Portraits of smart young entrepreneurial anti-heroes who know how to market to a restless generation is one theme connecting last week’s newportFILM screening of The Great Hack and this week’s documentary, Framing John DeLorean. But young DeLorean’s maverick leadership journey navigating the corporate culture of Cold War General Motors is not the main focus of this week’s film. Rather, the puzzle the directors set for themselves is how the long-lived, four-time married, narcissistic car designer’s many messy leadership failures might coalesce into a compelling story worthy of – well, a legend. A recurring plotline in the film are references to how many (unsuccessful) attempts have been made to bring DeLorean’s big, drama-filled “Act Two” bio to the big screen. But John Delorean is neither a come-back boxer, nor a businessman whose Second Act DeLorean Motor Company is, for me, anything but a cautionary tale. How is he a legend in this film’s telling? What is the take-away? I look forward to discussing these questions over the course of  newportFILM’s curated summer film program. For now, here’s my take on the leadership theme I heard revving along in the background of Framing John DeLorean.

As the innovative young start-up-style president of the Pontiac Division of General Motors, John DeLorean (1925-2005) helped define 1960s American popular culture with the so-called Muscle Car – street-rocking power packed in a design swagger package worthy of the young and the restless. From 1964-73, the DeLorean-led team at Pontiac amped up innovation among Detroit auto manufacturers and captured the diffuse longing dreams of the burgeoning American youth movement of the 1960s. For a still-memorable decade, the DeLorean Pontiac GTO pushed the styling and performance envelope, reaching its centerfold moment as 1968 Motor Trend Car of the Year.  If DeLorean had retired young in 1973 at the end of Act One, his role in 1960s American car culture would be legendary from his time leading the Pontiac team at General Motors. And untold stories and a film remain in that material.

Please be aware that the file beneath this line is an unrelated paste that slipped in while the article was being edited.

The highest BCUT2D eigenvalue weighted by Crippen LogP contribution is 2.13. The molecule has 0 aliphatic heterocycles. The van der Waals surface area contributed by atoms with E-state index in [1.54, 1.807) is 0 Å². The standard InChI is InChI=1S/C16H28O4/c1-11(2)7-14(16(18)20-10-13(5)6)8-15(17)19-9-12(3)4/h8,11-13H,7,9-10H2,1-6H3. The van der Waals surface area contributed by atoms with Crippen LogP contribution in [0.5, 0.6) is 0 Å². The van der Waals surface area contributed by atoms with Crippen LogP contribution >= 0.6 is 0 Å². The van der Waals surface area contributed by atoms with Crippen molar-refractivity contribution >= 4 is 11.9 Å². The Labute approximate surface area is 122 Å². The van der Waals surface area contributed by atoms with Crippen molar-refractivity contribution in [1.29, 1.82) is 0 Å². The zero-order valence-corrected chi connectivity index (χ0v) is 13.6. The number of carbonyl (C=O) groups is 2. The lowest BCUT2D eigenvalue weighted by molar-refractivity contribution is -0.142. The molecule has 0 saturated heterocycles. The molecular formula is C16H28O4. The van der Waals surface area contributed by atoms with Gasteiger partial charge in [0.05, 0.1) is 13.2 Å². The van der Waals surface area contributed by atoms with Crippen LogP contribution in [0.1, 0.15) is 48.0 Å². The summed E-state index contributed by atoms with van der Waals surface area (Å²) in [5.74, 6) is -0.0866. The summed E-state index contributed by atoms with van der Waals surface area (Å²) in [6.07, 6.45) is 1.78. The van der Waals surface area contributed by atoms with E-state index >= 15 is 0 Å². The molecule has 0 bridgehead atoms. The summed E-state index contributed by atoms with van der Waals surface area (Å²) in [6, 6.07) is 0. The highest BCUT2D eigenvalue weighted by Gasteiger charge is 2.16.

Framing John DeLorean’s documentary footage and oral history interviews with people who were at General Motors with DeLorean from 1964-1973 does offer revealing historic reminders of the corporate status-quo leadership model that ultimately failed to respond to changing market forces. In the 1970s, the Detroit auto industry failed to innovate in the face of new global market challenges from the Middle East fuel crisis, U.S. government pollution regulations and changing youth taste for cars such as the redesigned Volkswagen Beetle. An entire film could be made delving into this chapter as a case-study in change management. How best to manage talent development, engineering team innovation, and executive bottom-line anxiety over risking change at a major corporation while the formula is still working? DeLorean’s decade of innovation at Pontiac ended in 1973. He and General Motors parted ways after his continued leaking of bad press about his employer reached a crisis point. Despite such treachery, DeLorean walked away from GM with a sweetheart deal because … that’s the way it was/is done? What lessons from such a case-study are still relevant for today’s corporate change management challenges?

It is the spectacular failures of DeLorean’s Second Act that titillate the directors of Framing John DeLorean. Their “Act Two” bio zooms in on that rocky period of life from age 48 to 60. Dramatic tension pulses over ambition and legacy sought after or abandoned. What kind of visionary leadership and success will we discover in the aging maverick corporate man who decides to go for it – risking it all to pursue the start-up entrepreneurial business vision that makes him feel alive as time ticks? And once this reinvention is underway, why not start entirely new personal life narratives, as well? Immortality as a siren beckoning beyond acceptable risk.